"Labour has taken another step to distance itself from the Greens," intoned Guyon Espiner on Morning Report, before he went on to identify "early signs of trouble in a pre-election relationship". Last night One News declared that "[t]raditional alliances between Labour and the Greens are under severe strain."
I completely understand why the Green Party would have confidentially proposed to Labour that the two parties campaign as a formal coalition this year, to the extent of allocating Cabinet posts in advance. I understand equally why Labour would have said, thanks but no thanks.
If it is to have any chance of forming a goverment later this year, Labour will need to win two to three times as many votes as the Greens. It's entitled to seek to maximise its vote, and I don't see it attracting many, if any, more votes through a joint campaign. It would be more likely to help National, which is already terribly keen to depict Labour as in thrall to the looney Greens.
It's also very likely that any possible centre-left government will require the support of New Zealand First. Is Winston Peters more likely to be wooed into a prospective government that includes the Greens, or one in which he is the wedding guest to a formal Labour-Green coalition? I think the answer is clearly the former.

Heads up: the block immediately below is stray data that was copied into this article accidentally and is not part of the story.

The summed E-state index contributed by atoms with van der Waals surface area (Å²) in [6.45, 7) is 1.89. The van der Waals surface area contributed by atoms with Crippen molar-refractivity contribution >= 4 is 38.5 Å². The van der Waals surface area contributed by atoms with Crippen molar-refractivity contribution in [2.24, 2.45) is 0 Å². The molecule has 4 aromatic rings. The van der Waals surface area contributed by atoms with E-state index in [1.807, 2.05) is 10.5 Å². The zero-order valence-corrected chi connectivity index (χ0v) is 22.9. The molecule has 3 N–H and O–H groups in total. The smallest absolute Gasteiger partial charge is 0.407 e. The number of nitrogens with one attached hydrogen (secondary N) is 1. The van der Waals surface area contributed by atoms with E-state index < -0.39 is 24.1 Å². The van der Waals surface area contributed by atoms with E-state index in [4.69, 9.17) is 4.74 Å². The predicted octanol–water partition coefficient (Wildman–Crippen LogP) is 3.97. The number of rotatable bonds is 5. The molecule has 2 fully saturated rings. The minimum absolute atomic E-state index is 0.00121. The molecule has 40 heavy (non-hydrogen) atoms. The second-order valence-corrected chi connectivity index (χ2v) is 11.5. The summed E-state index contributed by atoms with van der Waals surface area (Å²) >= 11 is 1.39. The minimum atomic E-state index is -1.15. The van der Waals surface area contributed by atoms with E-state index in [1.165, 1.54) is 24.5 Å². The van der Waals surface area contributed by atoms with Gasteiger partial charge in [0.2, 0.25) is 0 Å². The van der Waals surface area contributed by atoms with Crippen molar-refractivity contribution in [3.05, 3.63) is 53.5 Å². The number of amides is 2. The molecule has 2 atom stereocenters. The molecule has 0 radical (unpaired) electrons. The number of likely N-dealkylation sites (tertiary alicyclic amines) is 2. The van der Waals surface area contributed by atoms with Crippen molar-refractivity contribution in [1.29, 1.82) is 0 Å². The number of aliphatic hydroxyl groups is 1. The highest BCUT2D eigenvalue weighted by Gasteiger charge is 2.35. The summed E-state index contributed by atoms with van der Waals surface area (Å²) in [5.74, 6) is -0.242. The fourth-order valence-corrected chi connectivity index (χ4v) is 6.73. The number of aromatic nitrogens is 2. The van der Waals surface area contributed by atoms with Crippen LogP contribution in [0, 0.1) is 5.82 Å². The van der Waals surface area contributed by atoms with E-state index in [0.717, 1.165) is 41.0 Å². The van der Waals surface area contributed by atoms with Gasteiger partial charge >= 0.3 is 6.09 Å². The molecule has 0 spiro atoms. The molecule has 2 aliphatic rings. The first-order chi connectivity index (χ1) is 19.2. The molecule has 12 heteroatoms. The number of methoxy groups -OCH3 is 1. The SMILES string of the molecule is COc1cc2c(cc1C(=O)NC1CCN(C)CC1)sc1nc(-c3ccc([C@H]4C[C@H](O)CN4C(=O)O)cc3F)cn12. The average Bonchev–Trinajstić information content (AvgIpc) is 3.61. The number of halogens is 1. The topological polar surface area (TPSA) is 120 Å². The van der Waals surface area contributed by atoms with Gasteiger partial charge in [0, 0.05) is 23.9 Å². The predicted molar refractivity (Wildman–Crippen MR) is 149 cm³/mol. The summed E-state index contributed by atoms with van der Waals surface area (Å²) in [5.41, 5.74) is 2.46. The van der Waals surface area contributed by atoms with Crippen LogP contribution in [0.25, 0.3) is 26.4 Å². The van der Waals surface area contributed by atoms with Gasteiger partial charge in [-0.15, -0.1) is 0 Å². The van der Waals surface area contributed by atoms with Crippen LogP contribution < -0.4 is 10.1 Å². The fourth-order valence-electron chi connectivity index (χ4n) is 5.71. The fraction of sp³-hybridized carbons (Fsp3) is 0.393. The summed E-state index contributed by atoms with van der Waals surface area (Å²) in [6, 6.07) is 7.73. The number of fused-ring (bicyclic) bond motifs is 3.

Espiner went on to muse that perhaps the Greens were facing a situation like that in 2005, where they weren't part of a formal coalition. This doesn't seem terribly valid either. In 2005, Labour was faced with two coaliton partners to its right, who could deliver it a governing majority but would not work with the Greens, and the Greens, who (and it was close) were short of being able to deliver a majority on their own.
That won't happen this time, because there is simply no possibility of a centre-left goverment that does not include the Greens. There is no other option. It's almost as unlikely that such a government would not include New Zealand First. So it doesn't make much sense for Labour to embark on a course that reduces the likelihood of co-operation from New Zealand First.
They might as well declare that they are prepared to work together and get on with their respective campaigns. That is, to do what they were doing last week, when no one seemed to think it was a problem, let alone a crisis.